His wife adored him as well. She found nothing tigerish about him apart from his anatomy. She would flatter him by reciting Blake’s poem about the tiger. And, in truth, Belisario had ample cause to feel flattered, listening to those immortal lines from the lips of his wife, a woman who wasn’t a tiger in the least. It is, without a doubt, uncommon to see a tiger listen with delight to lines of poetry concerning his own animal nature, a description of himself.
Such loftiness notwithstanding, many people wondered whether Belisario might not be a man-tiger, what Calderón defined as “an amalgamation of man and beast.” Some went even farther—and their speculations panicked them no end—stating that Belisario was a beast whose humanity was borrowed, a kind of reflection of people’s desires. That his love for children, for his wife, his expressions and refinements were nothing but a supplement to his true and sinister nature. If one fateful day this specimen of human magnetism were to slip his hide, the perverse animal he carried within, magnificent and bloodthirsty, would emerge.
Someone suggested a supposedly foolproof test to determine Belisario’s true nature, involving Natalia: get her to provoke the tiger, causing his viciousness to reveal itself. While this would inevitably result in the dismemberment of the beautiful Natalia, the tragic confirmation would prevent the sacrifice of many lives. The scheme was never carried out. Not only would it have resulted in unnecessary tragedy and misfortune for two individuals who loved each other tenderly, but it also turned out to be a very difficult mechanism to set into motion: Natalia could never become a tigress, nor would she ever agree to participate in such an investigation.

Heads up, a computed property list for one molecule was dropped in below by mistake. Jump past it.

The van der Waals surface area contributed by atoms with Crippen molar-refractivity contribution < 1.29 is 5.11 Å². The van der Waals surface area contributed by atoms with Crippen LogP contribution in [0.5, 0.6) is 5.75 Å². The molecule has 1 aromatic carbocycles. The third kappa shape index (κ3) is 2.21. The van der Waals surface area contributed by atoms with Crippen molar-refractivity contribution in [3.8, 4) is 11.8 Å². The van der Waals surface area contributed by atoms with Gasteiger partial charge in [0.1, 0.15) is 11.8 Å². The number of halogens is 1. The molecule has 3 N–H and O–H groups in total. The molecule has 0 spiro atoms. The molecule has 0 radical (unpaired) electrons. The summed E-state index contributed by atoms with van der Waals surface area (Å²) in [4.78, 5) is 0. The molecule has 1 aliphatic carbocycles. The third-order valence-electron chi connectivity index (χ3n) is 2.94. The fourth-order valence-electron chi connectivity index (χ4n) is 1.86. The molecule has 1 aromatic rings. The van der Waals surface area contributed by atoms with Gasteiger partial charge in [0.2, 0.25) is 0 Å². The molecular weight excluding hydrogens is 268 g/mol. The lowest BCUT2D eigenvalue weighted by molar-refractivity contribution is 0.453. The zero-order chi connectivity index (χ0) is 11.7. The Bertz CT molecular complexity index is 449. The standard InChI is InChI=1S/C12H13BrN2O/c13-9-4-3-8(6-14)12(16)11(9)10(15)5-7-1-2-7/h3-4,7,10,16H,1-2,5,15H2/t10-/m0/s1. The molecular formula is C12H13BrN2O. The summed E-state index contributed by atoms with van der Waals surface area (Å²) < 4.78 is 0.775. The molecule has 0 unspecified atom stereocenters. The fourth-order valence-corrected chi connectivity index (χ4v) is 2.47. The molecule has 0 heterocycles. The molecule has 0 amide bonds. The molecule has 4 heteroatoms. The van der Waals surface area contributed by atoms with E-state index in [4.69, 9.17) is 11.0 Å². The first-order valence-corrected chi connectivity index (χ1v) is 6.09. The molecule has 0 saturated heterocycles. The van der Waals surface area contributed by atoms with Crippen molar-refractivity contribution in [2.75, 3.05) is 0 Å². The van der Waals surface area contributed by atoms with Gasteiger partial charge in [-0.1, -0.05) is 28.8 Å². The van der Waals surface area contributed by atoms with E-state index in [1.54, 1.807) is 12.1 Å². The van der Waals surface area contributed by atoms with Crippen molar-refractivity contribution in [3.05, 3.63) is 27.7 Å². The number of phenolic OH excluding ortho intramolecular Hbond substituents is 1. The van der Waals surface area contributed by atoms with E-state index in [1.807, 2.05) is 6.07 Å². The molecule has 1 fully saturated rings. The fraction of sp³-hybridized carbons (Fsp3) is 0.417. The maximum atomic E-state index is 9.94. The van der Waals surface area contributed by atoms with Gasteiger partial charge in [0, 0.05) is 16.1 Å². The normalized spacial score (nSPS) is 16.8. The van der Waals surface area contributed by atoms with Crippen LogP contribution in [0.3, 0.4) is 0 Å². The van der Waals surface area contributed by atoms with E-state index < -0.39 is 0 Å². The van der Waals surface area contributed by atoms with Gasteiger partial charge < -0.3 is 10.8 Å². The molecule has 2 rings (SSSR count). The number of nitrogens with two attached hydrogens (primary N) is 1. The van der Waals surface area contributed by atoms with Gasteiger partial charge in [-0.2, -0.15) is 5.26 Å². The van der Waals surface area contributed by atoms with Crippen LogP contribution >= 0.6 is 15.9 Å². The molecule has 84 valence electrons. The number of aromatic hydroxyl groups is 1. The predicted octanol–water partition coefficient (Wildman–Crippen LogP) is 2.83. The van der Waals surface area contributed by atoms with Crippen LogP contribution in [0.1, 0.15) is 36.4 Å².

While Belisario’s true nature never was revealed, the terror that infused his duality was known for certain. He came to represent, within refined society, a glimpse of primitive terror, a glimmer that was a warning. And naturally, the anxiety of a few became the anxiety of everyone: they found just this glimmer in Belisario’s yellow eyes.
And when he embraced them tenderly between his claws, they had the horrible sensation that, should the tiger suddenly awake, they would be devoured.
These terrifying visions never came to pass. Belisario died of old age. He reached the maximum longevity proper to tigers: 19 years. But when on his deathbed Belisario was given extreme unction by the priest, a terribly frightening event occurred: he let out a dreadful roar. But it was too late: he didn’t have time to recover his true nature. He had just released his last breath.
Mark Schafer is a literary translator and visual artist who lives in Roxbury, Massachusetts. More of his translations are available on his website, marksonpaper.us
Virgilio Piñera (1912–1979), a Cuban author who wrote in virtually every form, was a master of the short story and perhaps the greatest Cuban playwright of the twentieth century. Following a long exile in Argentina, Piñera returned to Cuba in 1958, months before Fidel Castro took power. His liberal social views led to censure by the revolution, and his death was not formally recognized by the Cuban government.